J reconstr Microsurg
DOI: 10.1055/s-0037-1608008
Review Article
Thieme Medical Publishers 333 Seventh Avenue, New York, NY 10001, USA.

The Omental Free Flap—A Review of Usage and Physiology

Daniel Mazzaferro1, Ping Song2, Sameer Massand3, Michael Mirmanesh2, Rohit Jaiswal4, Lee L. Q. Pu2
  • 1Department of Surgery, Drexel University College of Medicine, Philadelphia, Pennsylvania
  • 2Division of Plastic Surgery, University of California Davis School of Medicine, Sacramento, California
  • 3Division of Plastic Surgery, Penn State College of Medicine, Hershey, Pennsylvania
  • 4Private Practice, Las Vegas, Nevada
Further Information

Publication History

21 March 2017

23 September 2017

Publication Date:
15 November 2017 (eFirst)

Abstract

Background The omental flap has a rich history of use over the last century, and specifically as a free flap in the last four decades. It has a wide variety of applications in reconstructive surgery and has shown itself to be a reliable donor tissue. We seek to review the properties that make the omental free flap a valuable tool in reconstruction, as well as its many surgical applications in all anatomic regions of the body.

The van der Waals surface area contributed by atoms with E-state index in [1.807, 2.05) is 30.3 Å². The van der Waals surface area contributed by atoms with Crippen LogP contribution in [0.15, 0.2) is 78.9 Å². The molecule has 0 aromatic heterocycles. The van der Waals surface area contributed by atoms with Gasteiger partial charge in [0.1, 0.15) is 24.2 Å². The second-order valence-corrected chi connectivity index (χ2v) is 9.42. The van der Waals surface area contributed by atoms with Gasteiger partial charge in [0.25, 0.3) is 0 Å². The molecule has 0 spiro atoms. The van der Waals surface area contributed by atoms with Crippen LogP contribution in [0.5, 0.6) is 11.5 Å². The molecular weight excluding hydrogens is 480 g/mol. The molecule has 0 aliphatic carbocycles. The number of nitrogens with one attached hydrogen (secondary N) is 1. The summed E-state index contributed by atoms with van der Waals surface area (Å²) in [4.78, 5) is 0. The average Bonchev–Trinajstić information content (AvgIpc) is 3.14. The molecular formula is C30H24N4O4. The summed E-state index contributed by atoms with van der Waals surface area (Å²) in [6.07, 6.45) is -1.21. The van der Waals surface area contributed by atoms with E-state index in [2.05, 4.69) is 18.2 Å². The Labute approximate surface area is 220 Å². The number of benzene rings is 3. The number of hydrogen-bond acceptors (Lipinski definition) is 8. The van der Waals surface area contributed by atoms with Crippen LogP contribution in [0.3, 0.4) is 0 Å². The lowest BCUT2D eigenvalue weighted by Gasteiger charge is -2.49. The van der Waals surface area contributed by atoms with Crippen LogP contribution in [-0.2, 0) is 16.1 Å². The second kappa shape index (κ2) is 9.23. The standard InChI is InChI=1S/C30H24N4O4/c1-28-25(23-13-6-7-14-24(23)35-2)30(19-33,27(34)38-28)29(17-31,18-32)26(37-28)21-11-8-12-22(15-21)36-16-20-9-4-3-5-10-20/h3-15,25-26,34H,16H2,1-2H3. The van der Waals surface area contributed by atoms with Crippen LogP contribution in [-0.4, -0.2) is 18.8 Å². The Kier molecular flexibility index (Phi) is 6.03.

Methods We conducted a narrative review of the literature on Medline and Google Scholar. We reviewed basic science articles discussing the intrinsic properties of omental tissue, along with clinical papers describing its applications.

Results The omental free flap is anatomically suitable for harvest and wound coverage and has molecular properties that promote healing and improve function at recipient sites. It has demonstrated utility in a wide variety of reconstructive procedures spanning the head and neck, extremities, and viscera and for several purposes, including wound coverage, lymphedema treatment, and vascularization. It is also occasionally employed in the thoracic cavity and chest wall, though more often as a pedicled flap. More novel uses include its use for cerebrospinal fluid leaks.

Conclusions The omental free flap is a valuable option for reconstructive efforts in nearly all anatomic regions. This is a result of its inherent anatomy and vascularity, and its angiogenic, immunogenic, and lymphatic properties.